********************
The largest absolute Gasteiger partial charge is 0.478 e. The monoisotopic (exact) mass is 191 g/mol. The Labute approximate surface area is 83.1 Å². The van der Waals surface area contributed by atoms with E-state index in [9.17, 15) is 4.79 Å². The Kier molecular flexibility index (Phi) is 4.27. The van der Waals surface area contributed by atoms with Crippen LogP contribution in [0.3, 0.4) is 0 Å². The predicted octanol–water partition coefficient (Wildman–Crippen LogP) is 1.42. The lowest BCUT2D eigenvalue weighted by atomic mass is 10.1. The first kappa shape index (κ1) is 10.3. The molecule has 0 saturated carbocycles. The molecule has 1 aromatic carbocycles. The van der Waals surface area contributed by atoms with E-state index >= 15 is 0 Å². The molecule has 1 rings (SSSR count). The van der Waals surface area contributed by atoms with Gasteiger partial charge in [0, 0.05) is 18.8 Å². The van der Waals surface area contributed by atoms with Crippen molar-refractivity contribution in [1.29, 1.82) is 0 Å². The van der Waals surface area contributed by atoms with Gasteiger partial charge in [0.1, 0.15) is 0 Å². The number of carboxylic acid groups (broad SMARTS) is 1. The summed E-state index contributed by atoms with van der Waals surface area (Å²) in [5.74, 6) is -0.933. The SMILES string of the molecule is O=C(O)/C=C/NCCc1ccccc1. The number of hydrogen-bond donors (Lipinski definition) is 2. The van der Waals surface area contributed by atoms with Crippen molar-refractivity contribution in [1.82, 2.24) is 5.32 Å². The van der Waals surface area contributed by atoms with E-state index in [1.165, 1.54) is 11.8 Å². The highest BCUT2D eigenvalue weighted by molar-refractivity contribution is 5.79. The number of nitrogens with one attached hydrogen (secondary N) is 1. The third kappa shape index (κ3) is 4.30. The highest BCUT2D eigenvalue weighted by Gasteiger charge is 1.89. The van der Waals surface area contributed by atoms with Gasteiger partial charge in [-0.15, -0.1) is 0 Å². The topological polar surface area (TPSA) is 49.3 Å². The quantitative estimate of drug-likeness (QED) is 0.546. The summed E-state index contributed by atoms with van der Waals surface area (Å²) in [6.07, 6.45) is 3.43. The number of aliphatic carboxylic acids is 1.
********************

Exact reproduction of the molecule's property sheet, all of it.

The largest absolute Gasteiger partial charge is 0.478 e. The monoisotopic (exact) mass is 191 g/mol. The Labute approximate surface area is 83.1 Å². The van der Waals surface area contributed by atoms with E-state index in [9.17, 15) is 4.79 Å². The Kier molecular flexibility index (Phi) is 4.27. The van der Waals surface area contributed by atoms with Crippen LogP contribution in [0.3, 0.4) is 0 Å². The predicted octanol–water partition coefficient (Wildman–Crippen LogP) is 1.42. The lowest BCUT2D eigenvalue weighted by atomic mass is 10.1. The first kappa shape index (κ1) is 10.3. The molecule has 0 saturated carbocycles. The molecule has 1 aromatic carbocycles. The van der Waals surface area contributed by atoms with E-state index >= 15 is 0 Å². The molecule has 1 rings (SSSR count). The van der Waals surface area contributed by atoms with Gasteiger partial charge in [0, 0.05) is 18.8 Å². The van der Waals surface area contributed by atoms with Crippen molar-refractivity contribution in [1.29, 1.82) is 0 Å². The van der Waals surface area contributed by atoms with Gasteiger partial charge in [0.1, 0.15) is 0 Å². The number of carboxylic acid groups (broad SMARTS) is 1. The summed E-state index contributed by atoms with van der Waals surface area (Å²) in [5.74, 6) is -0.933. The SMILES string of the molecule is O=C(O)/C=C/NCCc1ccccc1. The number of hydrogen-bond donors (Lipinski definition) is 2. The van der Waals surface area contributed by atoms with Crippen molar-refractivity contribution in [1.82, 2.24) is 5.32 Å². The van der Waals surface area contributed by atoms with E-state index in [1.165, 1.54) is 11.8 Å². The highest BCUT2D eigenvalue weighted by molar-refractivity contribution is 5.79. The number of nitrogens with one attached hydrogen (secondary N) is 1. The third kappa shape index (κ3) is 4.30. The highest BCUT2D eigenvalue weighted by Gasteiger charge is 1.89. The van der Waals surface area contributed by atoms with Gasteiger partial charge in [-0.15, -0.1) is 0 Å². The topological polar surface area (TPSA) is 49.3 Å². The quantitative estimate of drug-likeness (QED) is 0.546. The summed E-state index contributed by atoms with van der Waals surface area (Å²) in [6.07, 6.45) is 3.43. The number of aliphatic carboxylic acids is 1.